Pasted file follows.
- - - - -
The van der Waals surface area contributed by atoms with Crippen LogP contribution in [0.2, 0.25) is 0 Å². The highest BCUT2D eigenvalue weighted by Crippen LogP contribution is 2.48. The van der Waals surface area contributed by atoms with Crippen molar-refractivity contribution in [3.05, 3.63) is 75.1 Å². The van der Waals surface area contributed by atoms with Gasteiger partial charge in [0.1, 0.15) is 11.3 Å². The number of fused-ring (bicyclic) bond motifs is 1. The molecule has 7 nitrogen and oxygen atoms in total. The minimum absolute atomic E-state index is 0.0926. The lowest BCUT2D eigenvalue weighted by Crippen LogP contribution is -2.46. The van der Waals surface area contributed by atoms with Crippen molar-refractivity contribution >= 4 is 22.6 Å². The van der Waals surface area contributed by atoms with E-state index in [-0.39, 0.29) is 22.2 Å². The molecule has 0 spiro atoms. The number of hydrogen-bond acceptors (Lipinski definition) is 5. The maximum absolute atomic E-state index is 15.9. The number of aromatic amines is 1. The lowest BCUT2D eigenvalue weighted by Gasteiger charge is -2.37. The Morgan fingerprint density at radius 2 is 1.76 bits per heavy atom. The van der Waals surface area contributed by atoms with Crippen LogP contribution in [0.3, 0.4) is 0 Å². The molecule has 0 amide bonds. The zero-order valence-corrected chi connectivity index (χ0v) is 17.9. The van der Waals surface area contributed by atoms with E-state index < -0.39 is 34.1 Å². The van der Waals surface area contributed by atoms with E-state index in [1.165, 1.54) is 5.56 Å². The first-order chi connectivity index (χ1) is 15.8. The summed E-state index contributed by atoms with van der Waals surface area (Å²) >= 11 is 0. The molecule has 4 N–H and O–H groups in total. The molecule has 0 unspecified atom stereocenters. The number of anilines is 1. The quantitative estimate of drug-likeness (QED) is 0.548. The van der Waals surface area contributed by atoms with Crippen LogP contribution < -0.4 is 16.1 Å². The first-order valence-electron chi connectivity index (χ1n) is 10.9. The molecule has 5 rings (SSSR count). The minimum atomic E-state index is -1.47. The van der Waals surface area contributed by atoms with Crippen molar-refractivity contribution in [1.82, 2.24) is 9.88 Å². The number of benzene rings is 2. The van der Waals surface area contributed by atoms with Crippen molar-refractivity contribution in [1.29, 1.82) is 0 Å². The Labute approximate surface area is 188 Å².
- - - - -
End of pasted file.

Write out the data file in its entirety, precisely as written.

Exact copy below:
The van der Waals surface area contributed by atoms with Crippen LogP contribution in [0.2, 0.25) is 0 Å². The highest BCUT2D eigenvalue weighted by Crippen LogP contribution is 2.48. The van der Waals surface area contributed by atoms with Crippen molar-refractivity contribution in [3.05, 3.63) is 75.1 Å². The van der Waals surface area contributed by atoms with Gasteiger partial charge in [0.1, 0.15) is 11.3 Å². The number of fused-ring (bicyclic) bond motifs is 1. The molecule has 7 nitrogen and oxygen atoms in total. The minimum absolute atomic E-state index is 0.0926. The lowest BCUT2D eigenvalue weighted by Crippen LogP contribution is -2.46. The van der Waals surface area contributed by atoms with Crippen molar-refractivity contribution >= 4 is 22.6 Å². The van der Waals surface area contributed by atoms with E-state index in [-0.39, 0.29) is 22.2 Å². The molecule has 0 spiro atoms. The number of hydrogen-bond acceptors (Lipinski definition) is 5. The maximum absolute atomic E-state index is 15.9. The number of aromatic amines is 1. The lowest BCUT2D eigenvalue weighted by Gasteiger charge is -2.37. The Morgan fingerprint density at radius 2 is 1.76 bits per heavy atom. The van der Waals surface area contributed by atoms with Crippen LogP contribution in [0.3, 0.4) is 0 Å². The molecule has 0 amide bonds. The zero-order valence-corrected chi connectivity index (χ0v) is 17.9. The van der Waals surface area contributed by atoms with E-state index < -0.39 is 34.1 Å². The van der Waals surface area contributed by atoms with E-state index in [1.165, 1.54) is 5.56 Å². The first-order chi connectivity index (χ1) is 15.8. The summed E-state index contributed by atoms with van der Waals surface area (Å²) >= 11 is 0. The molecule has 4 N–H and O–H groups in total. The molecule has 0 unspecified atom stereocenters. The number of anilines is 1. The quantitative estimate of drug-likeness (QED) is 0.548. The van der Waals surface area contributed by atoms with Crippen LogP contribution < -0.4 is 16.1 Å². The first-order valence-electron chi connectivity index (χ1n) is 10.9. The molecule has 5 rings (SSSR count). The minimum atomic E-state index is -1.47. The van der Waals surface area contributed by atoms with Crippen molar-refractivity contribution in [1.82, 2.24) is 9.88 Å². The number of benzene rings is 2. The van der Waals surface area contributed by atoms with Crippen molar-refractivity contribution in [1.29, 1.82) is 0 Å². The Labute approximate surface area is 188 Å².